2011-03-02 / Features

AME Church Has Served Flushing For 200 Years

BY JASON D. ANTOS

Photos Jason D. Antos
Macedonia A.M.E. Church historian Jay Williams gave a slide lecture covering the long history of this congregation, located in the heart of downtown Flushing. He spoke about the church’s architectural qualities of the multiple churches that had previously existed on the site before the current church was erected, as well as the ties it was believed to have with the Underground Railroad.
Photos Jason D. Antos Macedonia A.M.E. Church historian Jay Williams gave a slide lecture covering the long history of this congregation, located in the heart of downtown Flushing. He spoke about the church’s architectural qualities of the multiple churches that had previously existed on the site before the current church was erected, as well as the ties it was believed to have with the Underground Railroad. For many Flushing residents it has simply become known as “that little church in the middle of the parking lot”. But for a small remaining group of lifelong Flushingites, they can remember a time when the church was located in the middle one of the largest African-American communities in Queens.
The Macedonia African Methodists Episcopal (A.M.E.) Church is celebrating its 200 anniversary this year. In honor of its bicentennial, Jay Williams, church historian, is conducting a yearlong history and slideshow presentation discussing Macedonia’s long illustrious history.
“What many folks don’t realize is that before we were a church, we were also a community,” Williams said during one of his lectures at the Queens Historical Society.
It was standing room only during the February 20 event where Williams treated everyone to rarely seen photographs of Macedonia and the neighborhood that once surrounded it.
Rebuilt several times during its history, the earliest records available show that the trustees and members of the African Methodist Society of Flushing, the forerunner of the present Macedonia AME Church, purchased land for the original site for Macedonia in 1811. It is believed that the society was actually formed in the late 18th century by free blacks, Native Americans and Quakers.
After many years of holding services in private homes and a blacksmith shop, the first church building was erected in 1837 near the present site off Union Street.
 In 1821 that Macedonia received its first appointed A.M.E. minister, the Reverend Henry Heardon. At the turn of the century, the newly appointed Reverend Charles J. Lawton was determined to make Macedonia a strong influence in Flushing. He worked alongside the men of the church to build a new building that sat on a brick foundation. The bricks were used and the women of the church cleaned each one by hand. This building served the members and the community for over thirty years. A new building inspired new ideas and the women of Macedonia had their own vision. It was under Rev. Lawton's pastorate that the Missionary Society and Stewardess Board No. 1 was formed.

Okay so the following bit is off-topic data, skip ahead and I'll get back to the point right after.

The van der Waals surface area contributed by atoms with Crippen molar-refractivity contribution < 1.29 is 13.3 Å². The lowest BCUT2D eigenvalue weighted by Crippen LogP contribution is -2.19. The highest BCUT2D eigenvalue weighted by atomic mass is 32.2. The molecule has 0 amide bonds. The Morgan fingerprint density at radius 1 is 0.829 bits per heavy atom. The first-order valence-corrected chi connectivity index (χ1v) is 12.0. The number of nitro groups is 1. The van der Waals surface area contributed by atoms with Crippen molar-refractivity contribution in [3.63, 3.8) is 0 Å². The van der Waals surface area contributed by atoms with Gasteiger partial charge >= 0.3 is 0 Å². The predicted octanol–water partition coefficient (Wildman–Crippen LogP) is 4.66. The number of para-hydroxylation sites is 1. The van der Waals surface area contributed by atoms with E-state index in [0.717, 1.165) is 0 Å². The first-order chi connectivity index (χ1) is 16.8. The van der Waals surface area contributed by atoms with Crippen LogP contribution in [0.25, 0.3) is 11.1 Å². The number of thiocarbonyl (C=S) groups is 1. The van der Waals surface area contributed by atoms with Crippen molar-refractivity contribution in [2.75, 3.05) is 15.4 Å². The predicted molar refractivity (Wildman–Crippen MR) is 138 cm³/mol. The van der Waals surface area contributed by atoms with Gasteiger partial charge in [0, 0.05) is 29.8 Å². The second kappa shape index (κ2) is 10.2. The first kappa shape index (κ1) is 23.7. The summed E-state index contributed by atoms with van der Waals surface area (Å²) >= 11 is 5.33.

Williams explained that between 1905 and 1928, Macedonia continued to grow under very capable leadership. In October 1928, the church received a new pastor who would prove to be one if it’s most influential, the Reverend William McKinley Dawkins. When he arrived the church building was in a dilapidated state and did not have a parsonage.
During his time as pastor, membership grew to more than five hundred and Macedonia held the largest prayer meeting in the New York Conference. A new building, complete with interior renovations, was dedicated on February 14, 1932. The Great Depression was oppressing the nation, but Dawkins was able to inspire the members to organize many of the clubs and auxiliaries still in place today.
Macedonia is located in an area of Flushing that was nicknamed “Black Dublin” because of its large Black and Irish community. This all changed when city officials identified the community as a slum and proceeded to implement a plan designed by then Commissioner of the Department of Parks and Recreation Robert Moses, to build a parking lot and bus station. Not only homes, but also the little red schoolhouse built in 1861 by the Flushing Female Association, despite its landmark status, fell to the wrecking balls.
The community was scattered, leaving behind only Macedonia as a reminder of the proud African-American heritage of Flushing.The Macedonia A.M.E. Church located within Municipal Lot 1 in the heart of downtown Flushing. The steeple was erected over the original graveyard.The Macedonia A.M.E. Church located within Municipal Lot 1 in the heart of downtown Flushing. The steeple was erected over the original graveyard.
The name A.M.E. originates from the word African, meaning that people of African descent and heritage organized the church. It does not mean that the church was founded in Africa, or that it is for persons of African descent only. 
“All persons are welcomed and A.M.E. Church has become a multi-racial, multi-cultural institution,” Williams said.
The church’s roots are of the family of Methodist churches. Methodism provides an orderly system of rules and regulations and places emphasis on a plain and simple gospel.
Episcopal refers to the form of government under which the church operates. The chief executive and administrative officers of the African Methodist Episcopal denomination are the bishops of the church.
The flag of the A.M.E. Church depict an anvil and a cross. The anvil represents the church's humble beginnings in the blacksmith shop. The cross is plain and does not feature a crucified Jesus Christ for the congregation felt to show him on the cross would be to deny that he rose from the dead after three days, the very foundation of the Christian religion.

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